After shooing Niandi and the other girls out the door like a brood of chickens, ShangguanLü picked up a willow38 shrimping basket and flung it to Lingdi. Holding Qiudi in one arm,Laidi reached out with her free hand and took the hand of Niandi, who took the hand ofXiangdi, who took the hand of Pandi. Lingdi, shrimping basket in one hand, took Pandi’s freehand with her own, and the seven sisters, tugging39 and being tugged40, crying and sniffling,walked down the sundrenched, windswept lane, heading for Flood Dragon River.
As they passed by Aunty Sun’s yard, they noticed a heavy fragrance hanging in the air andsaw white smoke billowing out of the chimney. The five mutes were carrying kindling41 intothe house, like a column of ants; the black dogs, tongues lolling, kept guard at the door,expectantly.
When the girls climbed the bank of the Flood Dragon River, they had a clear view of thecompound. The five mutes spotted19 them. The oldest boy curled his upper lip, with its greasymustache, and smiled at Laidi, whose cheeks suddenly burned. She recalled the time whenshe’d gone to the river to fetch water, and the mute had tossed a cucumber into her bucket. Hehad grinned at her, like a sly fox, but with no sinister42 intent, and her heart had leapt, for thefirst time in her life. With blood rushing to her cheeks, she’d gazed down at the glassy surfaceof the water and seen how flushed her face had become. Afterwards, she’d eaten thecucumber, and the taste had lingered long after it was gone. She looked up at the colorfulchurch steeple and the watch-tower. A man at the top was dancing around like a goldenmonkey and shouting:
“Fellow villagers, the Japanese horse soldiers have already set out from the city!”
People gathered below the tower and gazed up at the platform, where the man grabbed therailing from time to time and looked down, as if answering their unasked questions. Thenhe’d straighten up again, make another turn around the platform, cupping his hands like amegaphone to warn one and all that the Japanese would soon be entering the village.
Suddenly, the rumble43 of a horse-drawn wagon44 emerged from the main street. Where it hadcome from was a mystery; it was as if it had simply dropped from the sky or risen out of theground. Three fine horses were pulling the large, rubber-wheeled wagon, the clip-clopping oftwelve hooves racing45 along, leaving clouds of yellow dust in their wake. One of the horseswas apricot yellow, one date red, the other the green of fresh leeks46. Fat, sleek47, and fascinating,they seemed made of wax. A dark-skinned little man stood spread-legged on the shafts48 behindthe lead horse, and from a distance, it looked as if he were straddling the horse itself. His red-tasseled whip danced in the air — pa pa pa — as he sang out, haw haw haw. Withoutwarning, he jerked the reins50, the horses whinnied as they stiffened51 their legs, and the wagonskidded to a halt. Clouds of dust that had followed them quickly swallowed up the wagon, thehorse, and the driver. Once the dust had settled, Laidi saw the Felicity Manor52 servants run outwith baskets of liquor and bales of straw, which they loaded onto the wagon. One burlyfellow stood on the steps of the Felicity Manor gateway53, shouting at the top of his lungs. Oneof the baskets fell to the ground with a thud, the pig-bladder stopper fell out, and the fineliquor began to spread on the ground. When a pair of servants rushed over to pick up thebasket, the man in the gateway jumped down off the step, swirled54 his glossy55 whip in the air,and brought the tip down on their backs. They covered their heads and hunkered down in themiddle of the street to take the whipping they deserved. The whip danced like a snake coilingin the sun. The smell of liquor rose in the air. The wilderness56 was vast and still, wheat in thefields bent before the wind, waves of gold. On the watchtower the man shouted, “Run, run foryour lives …”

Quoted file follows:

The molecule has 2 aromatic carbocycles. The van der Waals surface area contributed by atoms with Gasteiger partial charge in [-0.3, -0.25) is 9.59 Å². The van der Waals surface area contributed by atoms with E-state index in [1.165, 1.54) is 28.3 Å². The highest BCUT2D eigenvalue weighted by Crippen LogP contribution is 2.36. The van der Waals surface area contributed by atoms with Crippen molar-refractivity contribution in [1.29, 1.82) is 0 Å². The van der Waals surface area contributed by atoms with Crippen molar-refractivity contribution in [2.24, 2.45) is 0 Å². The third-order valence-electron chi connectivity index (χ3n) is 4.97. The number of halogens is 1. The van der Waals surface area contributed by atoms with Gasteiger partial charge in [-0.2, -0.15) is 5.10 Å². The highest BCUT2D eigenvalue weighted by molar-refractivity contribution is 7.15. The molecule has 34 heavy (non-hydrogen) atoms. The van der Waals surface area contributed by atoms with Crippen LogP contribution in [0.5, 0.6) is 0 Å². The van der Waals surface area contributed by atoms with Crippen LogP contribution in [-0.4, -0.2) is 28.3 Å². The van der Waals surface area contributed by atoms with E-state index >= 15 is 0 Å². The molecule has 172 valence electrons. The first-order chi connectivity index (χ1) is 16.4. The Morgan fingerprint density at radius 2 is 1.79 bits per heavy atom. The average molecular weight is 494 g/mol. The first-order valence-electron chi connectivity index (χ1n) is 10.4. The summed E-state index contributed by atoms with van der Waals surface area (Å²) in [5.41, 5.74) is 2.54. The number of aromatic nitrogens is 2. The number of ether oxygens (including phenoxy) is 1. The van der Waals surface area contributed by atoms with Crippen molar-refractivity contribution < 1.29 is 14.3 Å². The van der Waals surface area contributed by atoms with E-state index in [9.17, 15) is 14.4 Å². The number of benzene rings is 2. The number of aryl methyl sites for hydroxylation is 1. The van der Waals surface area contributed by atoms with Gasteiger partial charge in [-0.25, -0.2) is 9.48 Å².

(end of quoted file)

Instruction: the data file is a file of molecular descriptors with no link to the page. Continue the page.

People emerged from their houses, like ants scurrying57 around aimlessly. Some walked,others ran, and still others stood frozen to a spot; some headed east, others headed west, andstill others went in circles, looking first in one direction, then another. The aroma58 driftingacross the Sun compound was heavier than ever, as a cloud of opaque59 steam rolled outthrough the front door. The mutes were nowhere to be seen, and silence spread throughout theyard, broken only by an occasional chicken bone sailing out the door, where it was foughtover by the five black dogs. The victor would take its prize over to the wall, to huddle3 in thecorner and gnaw60 on it, while the losers glared red-eyed into the house and growled61 softly.
Lingdi tugged at her sister. “Let’s go home, okay?”
Laidi shook her head. “No, we’re going down to the river to catch shrimp. Mommy willneed shrimp soup after our baby brother is born.”